A desire to help others was the underlying reason for Brian Archbold, of Balclutha, taking up the role of Justice of the Peace (JP) 36 years ago.
‘‘I was working at the freezer then and we used JPs to help meat inspectors get meat certified for export,’’ he said.
‘‘The retiring JP there put my name forward so I took up the appointment and have loved it ever since.’’
Mr Archbold went on to become a successful businessman in Balclutha, before retiring, and he remains a JP today.
He said the role of a JP was a purely volunteer position and anyone considering it had to consider the time commitment it took.
‘‘When I started, judicial JPs took local court sessions covering minor traffic offences, depositions, remands and issued search warrants, but when the courthouse here closed I moved away from that role.
‘‘We also had to undertake deputy coroner jobs here before the new coroners service came along.’’
In New Zealand, JPs can be involved in either ministerial or judicial duties.
Ministerial JPs have no inherent jurisdiction and may exercise only those powers given to them by legislation. Their duties include witnessing documents, taking declarations, swearing affidavits and affirming affirmations.
The functions of judicial JPs at the district court level involve jurisdiction over minor offences and some traffic cases, issue of remands and bail, hearing of undefended cases and, if called upon, presiding over defended trials.
‘‘To become a judicial JP you have to go on much longer courses and then be sworn into office by a District Court judge,’’ Mr Archbold said.
‘‘Today most JPs act as trusted persons recognised by the courts to assist people with legal documentation, verification of identity and help others work with governmental and social agencies.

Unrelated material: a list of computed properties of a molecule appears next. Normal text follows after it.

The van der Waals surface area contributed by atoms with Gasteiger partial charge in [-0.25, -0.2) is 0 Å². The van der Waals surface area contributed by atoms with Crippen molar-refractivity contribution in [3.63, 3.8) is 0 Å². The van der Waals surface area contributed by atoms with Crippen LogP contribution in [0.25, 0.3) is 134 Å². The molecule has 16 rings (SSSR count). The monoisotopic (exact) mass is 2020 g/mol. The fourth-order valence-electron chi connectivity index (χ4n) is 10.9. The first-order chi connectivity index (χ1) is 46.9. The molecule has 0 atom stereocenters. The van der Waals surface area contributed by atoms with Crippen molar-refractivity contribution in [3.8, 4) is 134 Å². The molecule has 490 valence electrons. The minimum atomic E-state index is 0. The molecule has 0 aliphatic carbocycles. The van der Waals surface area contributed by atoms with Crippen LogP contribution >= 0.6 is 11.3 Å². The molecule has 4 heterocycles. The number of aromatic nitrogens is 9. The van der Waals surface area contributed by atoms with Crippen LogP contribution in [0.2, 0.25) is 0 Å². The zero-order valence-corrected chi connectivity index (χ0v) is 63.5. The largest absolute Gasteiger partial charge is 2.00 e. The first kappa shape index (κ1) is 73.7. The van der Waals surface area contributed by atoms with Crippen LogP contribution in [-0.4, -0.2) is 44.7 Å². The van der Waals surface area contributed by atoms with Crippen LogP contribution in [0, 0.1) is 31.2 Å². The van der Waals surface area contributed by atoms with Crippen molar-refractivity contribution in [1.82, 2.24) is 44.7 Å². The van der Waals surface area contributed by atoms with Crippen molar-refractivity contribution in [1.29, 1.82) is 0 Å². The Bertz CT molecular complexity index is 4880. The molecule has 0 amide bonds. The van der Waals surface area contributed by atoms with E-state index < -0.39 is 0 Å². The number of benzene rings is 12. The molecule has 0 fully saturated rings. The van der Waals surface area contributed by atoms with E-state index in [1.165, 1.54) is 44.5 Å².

‘‘It’s fun and very rewarding work,’’ he said.
‘‘I have met so many of the Balclutha community over the years and I still love doing it.’’
South Otago Justices of the Peace Association chairwoman Jill McIntosh, of Milton, praised Mr Archbold for the mentorship he had offered over the years to newly minted JPs.
‘‘There are currently 33 JPs in the Clutha district and we are appointed for life, but you can retire after 10 years,’’ she said.
The service was always looking for younger JPs, but people needed to be aware of the commitment required, she said.
‘‘We often ask suitable people to join, but it’s not for everyone as a lot of training is required and the whole process can take several years.’’
South Otago High School deputy principal John Douglas knows just how long it takes, as one of the district’s newer JPs.
‘‘Overall it took nearly two years from when I first applied three years ago until I officially became a JP,’’ he said.
‘‘It required a lot of study, which I enjoyed, and since then I have met so many new people in the community.’’
Mrs McIntosh said JPs did not give legal advice, did not make house calls and — to dispel another urban myth — did not marry people.
‘‘But we are here to help you as best we can.’’